When it was first completed in 1973, the Aon Center was the tallest building in Chicago and the fourth tallest in the world. Though its stardom was soon dashed by the completion of the nearby Sears Tower (now Willis Tower) later that year, the Edward Durell Stone-designed building continues to maintain a significant presence in the city’s skyline. In light of its proximity to Millennium Park and other tourist attractions in Downtown Chicago, city officials considered adding an exterior elevator and observation deck to the 1,136-foot-tall Aon Center in May 2018 that swiftly gained approval, as AN has previously reported. Two years later, Aon Center general manager Matthew Amato has confirmed to the Chicago Tribune that a $185 million budget is being secured towards the construction of the tower’s additions by the end of this year, and that the project is expected to be completed by Spring 2022. 601W Companies, a developer and owner of Aon Center, will team with Legends, the New York-based firm responsible for One World Trade Observatory in Manhattan, to develop and later co-own the project. The two settled on a set of designs from Solomon Cordwell Buenz that will only minimally interfere with the sleek, minimal details of the late-modernist tower. Visitors will be able to access the observatory deck by first entering a new 9,000-square-foot pavilion to be built on the ground floor, followed by a south-facing glass elevator that will provide largely unobstructed views of the city. The observation deck will replace the mechanical services space on its 82nd floor and will include two floors of amenities, including an event space, restaurant, bar, and the Sky Summit, a thrill ride that will take visitors over the building’s edge in a glass-enclosed tube for up to 40 seconds. 601W Companies estimates that the deck's various amenities could generate up to $40 million in annual revenue—far more than could be received from treating the top two floors as rentable office space. The observation deck, yet to be named, will become the third in the city (including 360 Chicago at the Hancock Center and the Skydeck at Willis Tower). The additions reflect the second major alteration to the building since 1973; the first was in 1992 to replace the Italian Carrara marble facade with Mount Airy white granite at an estimated cost of $80 million.
Posts tagged with "Observation Towers":
The husband-and-wife team behind the London Eye observation wheel plans to one-up themselves with an observation tower in Brighton, UK that's about 100 feet taller. For the seaside town, David Marks and Julia Barfield of Marks Barfield Architects have created Brighton i360, a 531-foot-tall, futuristic-structure that lifts visitors up high above the English Channel. The project—currently under construction and described as the first "vertical cable car"—is defined by its glass “observation pod” that rises up a main tower and accommodates up to 200 people. “We wanted to create a similar sort of visitor experience with a view that slowly unfolds as you gradually ascend, but with an enhanced more spacious pod enabling guests to walk around to enjoy the 360 degree views,” David Marks said in a statement on his firm's website. That glass pod also serves as a pretty slick party space as it is decked out with a sound and entertainment systems and a bar. At the base of the tower is a one-story glass podium and patio that includes a café, shops, restrooms, and an exhibition space for local artists. Brighton i360 is expected to open in 2016 and attract 7,000,000 visitors a year. [h/t Gizmag]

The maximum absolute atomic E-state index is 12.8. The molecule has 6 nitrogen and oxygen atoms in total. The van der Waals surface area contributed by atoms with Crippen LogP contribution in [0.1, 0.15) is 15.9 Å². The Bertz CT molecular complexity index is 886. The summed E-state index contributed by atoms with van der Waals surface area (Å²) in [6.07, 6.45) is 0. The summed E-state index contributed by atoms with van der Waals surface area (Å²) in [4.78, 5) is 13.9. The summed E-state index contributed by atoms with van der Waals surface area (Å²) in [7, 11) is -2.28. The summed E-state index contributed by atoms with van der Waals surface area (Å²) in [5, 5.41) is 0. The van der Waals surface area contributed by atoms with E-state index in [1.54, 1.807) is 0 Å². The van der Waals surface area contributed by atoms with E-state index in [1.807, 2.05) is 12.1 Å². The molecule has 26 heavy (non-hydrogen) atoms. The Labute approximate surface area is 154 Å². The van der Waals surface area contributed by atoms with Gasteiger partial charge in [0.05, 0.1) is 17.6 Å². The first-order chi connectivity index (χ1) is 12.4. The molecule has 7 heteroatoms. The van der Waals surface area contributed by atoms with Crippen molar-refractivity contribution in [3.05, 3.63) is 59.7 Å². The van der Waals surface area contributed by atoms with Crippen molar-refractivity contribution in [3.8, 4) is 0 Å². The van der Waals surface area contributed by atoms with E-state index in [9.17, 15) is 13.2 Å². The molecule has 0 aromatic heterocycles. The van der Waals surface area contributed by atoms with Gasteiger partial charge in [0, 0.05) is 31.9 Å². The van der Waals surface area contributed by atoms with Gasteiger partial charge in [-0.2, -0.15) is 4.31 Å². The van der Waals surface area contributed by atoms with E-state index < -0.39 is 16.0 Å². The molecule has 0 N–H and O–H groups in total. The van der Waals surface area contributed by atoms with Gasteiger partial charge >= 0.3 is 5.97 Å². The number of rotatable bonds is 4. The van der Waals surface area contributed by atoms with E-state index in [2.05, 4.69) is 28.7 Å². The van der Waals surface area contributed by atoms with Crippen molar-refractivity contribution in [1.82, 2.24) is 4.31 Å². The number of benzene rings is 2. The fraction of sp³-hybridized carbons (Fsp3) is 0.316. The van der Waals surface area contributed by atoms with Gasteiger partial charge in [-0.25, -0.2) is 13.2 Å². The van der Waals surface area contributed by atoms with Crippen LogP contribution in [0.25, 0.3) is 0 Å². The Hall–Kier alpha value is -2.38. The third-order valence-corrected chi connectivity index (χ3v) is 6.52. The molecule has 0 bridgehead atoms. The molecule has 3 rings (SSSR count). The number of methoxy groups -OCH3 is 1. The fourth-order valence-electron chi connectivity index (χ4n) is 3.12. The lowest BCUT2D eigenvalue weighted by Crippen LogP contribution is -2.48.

Phoenix-based developer Novawest wanted a new signature project for the city's downtown, an observation tower from which to admire the far-off mountain ranges and dramatic Southwestern sunsets, so Bjarke Ingels proposed to scoop out the spiraled negative-space of New York's Guggenheim Museum rotunda and plant it 420 feet above downtown Phoenix. Ingels' "Pin," a 70,000 square foot observation tower is elegant in its simple form, a ball on a stick, indeed evoking some far away Gulliver on a real-life version of Google maps finding his way to the Sun Belt. In another light, Phoenicians could ostensibly see a larger-than-life Chupa Chup or an upended mascara brush, but that's the beauty of pure form, right? Visitors will be able to ride one of three glass elevators up the reinforced concrete core to the top of the Pin's observation spiral, where flexible exhibition, retail, and recreation spaces will showcase panoramic views of the surrounding region and descend, round and round, to a restaurant in the lower portions of the sphere. "Like the monsoons, the haboobs, and the mountains of the surrounding Arizonian landscape, the Pin becomes a point of reference and a mechanism to set the landscape in motion through the movement of the spectator." Bjarke Ingels, principal at BIG, said in a statement. "Like the Guggenheim Museum of New York offers visitors a unique art experience descending around its central void, the motion at the Pin is turned inside-out allowing visitors to contemplate the surrounding city and landscape of Phoenix. Like a heavenly body hovering above the city, the Pin will allow visitors to descend from pole to pole in a dynamic three dimensional experience seemingly suspended in midair."